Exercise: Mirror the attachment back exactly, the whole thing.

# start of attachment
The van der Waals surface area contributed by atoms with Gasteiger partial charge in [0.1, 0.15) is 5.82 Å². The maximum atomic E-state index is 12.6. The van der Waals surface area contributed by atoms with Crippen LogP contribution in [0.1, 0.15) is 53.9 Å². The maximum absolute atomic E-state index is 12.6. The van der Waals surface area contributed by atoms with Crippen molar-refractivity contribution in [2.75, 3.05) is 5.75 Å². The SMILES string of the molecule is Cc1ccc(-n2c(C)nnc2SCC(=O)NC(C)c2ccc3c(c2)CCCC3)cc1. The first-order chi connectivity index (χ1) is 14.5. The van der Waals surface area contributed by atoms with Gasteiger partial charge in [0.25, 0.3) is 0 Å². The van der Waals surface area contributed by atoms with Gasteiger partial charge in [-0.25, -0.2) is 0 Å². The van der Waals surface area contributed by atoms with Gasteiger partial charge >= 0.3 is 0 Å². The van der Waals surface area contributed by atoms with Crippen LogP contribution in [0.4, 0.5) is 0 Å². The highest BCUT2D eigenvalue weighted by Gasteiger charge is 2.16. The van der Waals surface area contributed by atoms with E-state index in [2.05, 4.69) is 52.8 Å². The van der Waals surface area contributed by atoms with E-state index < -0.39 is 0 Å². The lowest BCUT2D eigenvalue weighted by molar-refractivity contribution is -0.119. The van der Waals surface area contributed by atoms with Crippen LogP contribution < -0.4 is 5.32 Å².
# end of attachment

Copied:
The van der Waals surface area contributed by atoms with Gasteiger partial charge in [0.1, 0.15) is 5.82 Å². The maximum atomic E-state index is 12.6. The van der Waals surface area contributed by atoms with Crippen LogP contribution in [0.1, 0.15) is 53.9 Å². The maximum absolute atomic E-state index is 12.6. The van der Waals surface area contributed by atoms with Crippen molar-refractivity contribution in [2.75, 3.05) is 5.75 Å². The SMILES string of the molecule is Cc1ccc(-n2c(C)nnc2SCC(=O)NC(C)c2ccc3c(c2)CCCC3)cc1. The first-order chi connectivity index (χ1) is 14.5. The van der Waals surface area contributed by atoms with Gasteiger partial charge in [0.25, 0.3) is 0 Å². The van der Waals surface area contributed by atoms with Gasteiger partial charge in [-0.25, -0.2) is 0 Å². The van der Waals surface area contributed by atoms with Gasteiger partial charge >= 0.3 is 0 Å². The van der Waals surface area contributed by atoms with Crippen LogP contribution in [0.4, 0.5) is 0 Å². The highest BCUT2D eigenvalue weighted by Gasteiger charge is 2.16. The van der Waals surface area contributed by atoms with E-state index in [2.05, 4.69) is 52.8 Å². The van der Waals surface area contributed by atoms with E-state index < -0.39 is 0 Å². The lowest BCUT2D eigenvalue weighted by molar-refractivity contribution is -0.119. The van der Waals surface area contributed by atoms with Crippen LogP contribution < -0.4 is 5.32 Å².